Going for food labeled 'healthy'? Think again

ASU professor finds that subjects ate more chips after consuming a so-called 'healthy' shake vs. one marked as 'indulgent'


Trying to watch what you eat? Do you reach for the foods labeled “healthy” rather than treats marked “indulgent” in order to cut down?

Not so fast.

New research by a professor of marketing in the W. P. Carey School of Business at Arizona State University found that study participants ate more potato chips after drinking a shake labeled “healthy living” than people who drank one marked “indulgent.”

The results surprised the professor, Naomi Mandel, who was originally trying to see whether a high-sugar shake would prompt more snacking.

“I got into this for personal interest. I’m a sugar avoider. I haven’t eaten sugar in 10 years,” she said, because eating sugary foods makes her hungry.

“There’s not a lot of research and some of it is conflicting, but some nutrition experts say that if people satisfy their craving for sugar, they’ll eat less later. Whereas I propose the opposite.”

The study results found that it depends on whether people think the food is healthy.

Mandel and her co-author in the study, Daniel Brannon of the University of Northern Colorado, who was a doctoral student at ASU at the time, first concocted two kinds of chocolate protein shakes — one that was high in sugar and low in fat and one made with heavy cream and stevia that was low in sugar and high in fat. Both types had the same calorie and protein content. Then they ran a test to make sure people perceived the two to be similar-tasting.

They then ran another pre-test asking 237 people to rate how healthful they believed protein shakes to be. Very healthful, it turns out — 5.2 on scale of 1 to 7, with 7 being "very much so."

Naomi Mandel

The first study involved 76 people, randomly assigned to drink one of the two types of shakes. After drinking the shake, they were asked to do a task that took about 20 minutes, and then they watched a video while eating as many potato chips as they wanted. The subjects believed they were going to rate how well the chips went with the video, but actually, the volume of chips they ate was measured.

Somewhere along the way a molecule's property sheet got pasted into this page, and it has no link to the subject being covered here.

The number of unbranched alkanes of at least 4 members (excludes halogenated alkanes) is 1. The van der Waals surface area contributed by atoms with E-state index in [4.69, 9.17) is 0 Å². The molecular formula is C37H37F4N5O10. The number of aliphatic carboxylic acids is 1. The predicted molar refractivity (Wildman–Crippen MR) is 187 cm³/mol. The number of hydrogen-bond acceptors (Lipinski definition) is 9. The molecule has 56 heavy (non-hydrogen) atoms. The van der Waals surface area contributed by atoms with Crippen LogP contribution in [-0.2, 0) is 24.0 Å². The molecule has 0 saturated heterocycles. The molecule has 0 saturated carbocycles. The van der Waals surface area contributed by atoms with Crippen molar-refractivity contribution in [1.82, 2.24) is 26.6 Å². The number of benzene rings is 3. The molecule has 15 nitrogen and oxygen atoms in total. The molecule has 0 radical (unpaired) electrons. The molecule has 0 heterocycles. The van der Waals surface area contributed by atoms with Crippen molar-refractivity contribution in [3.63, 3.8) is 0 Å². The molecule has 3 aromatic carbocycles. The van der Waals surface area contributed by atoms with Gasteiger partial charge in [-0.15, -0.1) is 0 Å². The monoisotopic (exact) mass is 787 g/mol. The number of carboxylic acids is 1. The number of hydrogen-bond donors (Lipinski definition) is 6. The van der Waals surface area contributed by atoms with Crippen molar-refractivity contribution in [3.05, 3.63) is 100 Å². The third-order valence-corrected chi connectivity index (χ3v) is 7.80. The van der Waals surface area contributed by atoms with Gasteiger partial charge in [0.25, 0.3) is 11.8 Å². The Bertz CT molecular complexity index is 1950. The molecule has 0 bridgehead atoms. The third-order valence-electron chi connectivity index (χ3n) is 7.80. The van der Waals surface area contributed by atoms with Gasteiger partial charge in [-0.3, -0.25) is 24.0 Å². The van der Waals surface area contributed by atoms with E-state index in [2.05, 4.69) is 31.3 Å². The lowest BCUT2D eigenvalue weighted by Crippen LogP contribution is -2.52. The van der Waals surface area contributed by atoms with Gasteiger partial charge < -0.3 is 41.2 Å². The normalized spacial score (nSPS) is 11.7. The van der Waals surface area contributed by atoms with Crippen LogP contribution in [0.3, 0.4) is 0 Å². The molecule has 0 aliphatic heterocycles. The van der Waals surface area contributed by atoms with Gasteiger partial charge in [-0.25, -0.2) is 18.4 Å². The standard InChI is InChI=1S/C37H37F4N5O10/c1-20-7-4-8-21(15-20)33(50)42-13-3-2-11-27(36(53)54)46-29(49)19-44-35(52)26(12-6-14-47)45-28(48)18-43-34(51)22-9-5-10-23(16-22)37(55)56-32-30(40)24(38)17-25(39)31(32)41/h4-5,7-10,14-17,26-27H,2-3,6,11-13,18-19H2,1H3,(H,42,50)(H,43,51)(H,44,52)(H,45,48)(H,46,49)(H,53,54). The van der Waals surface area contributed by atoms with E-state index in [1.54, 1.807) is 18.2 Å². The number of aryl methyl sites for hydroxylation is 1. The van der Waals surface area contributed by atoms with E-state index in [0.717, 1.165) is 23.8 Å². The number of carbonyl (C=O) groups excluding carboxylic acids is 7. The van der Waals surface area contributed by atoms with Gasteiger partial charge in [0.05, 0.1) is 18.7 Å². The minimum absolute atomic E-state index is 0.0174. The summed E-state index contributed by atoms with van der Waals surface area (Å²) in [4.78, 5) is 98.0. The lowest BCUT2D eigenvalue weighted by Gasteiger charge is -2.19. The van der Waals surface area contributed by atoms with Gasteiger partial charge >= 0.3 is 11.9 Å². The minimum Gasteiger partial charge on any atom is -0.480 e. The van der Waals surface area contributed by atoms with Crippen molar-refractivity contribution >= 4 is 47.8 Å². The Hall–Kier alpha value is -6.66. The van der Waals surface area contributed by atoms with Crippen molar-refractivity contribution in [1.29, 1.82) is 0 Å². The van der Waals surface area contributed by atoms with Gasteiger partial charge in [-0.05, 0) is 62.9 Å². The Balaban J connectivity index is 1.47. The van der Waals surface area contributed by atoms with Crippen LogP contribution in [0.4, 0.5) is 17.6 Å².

Subjects who drank the high-sugar shake did consume more potato chips than the low-sugar group.

The next study is where it got really interesting. The team kept the two kinds of shakes, but some were labeled “healthy living,” with nutrition information showing they were low in fat, sugar and calories, and others were labeled “indulgent,” showing they were high in fat, sugar and calories.

The 193 subjects went through the same procedure: drinking the shake, doing a time-consuming task and then watching a video while eating potato chips.

People who drank a high-sugar shake labeled “indulgent” ate the least amount of potato chips. Those who drank a high-sugar shake labeled “healthy” ate the most. 

“That’s the part that’s a little bit of a puzzle — at some level they seemed to know that it had more sugar and to compensate for that,” said Mandel, who studies issues of overconsumption. The protein shake study is published in the research journal Appetite.

A few years ago, Mandel worked with a doctoral student and other ASU researchers on a study that found that chronic dieters ate more from 100-calorie snack packs.

“We got some attention from that, and we started attracting more PhD students who applied to come here to do these food studies,” she said.

She has two other studies under review — one that investigates messaging around genetically modified foods and another that looks at different types of dieters.

“Although nobody likes the term ‘dieter’ anymore. It’s all about ‘clean eating.’ ” 

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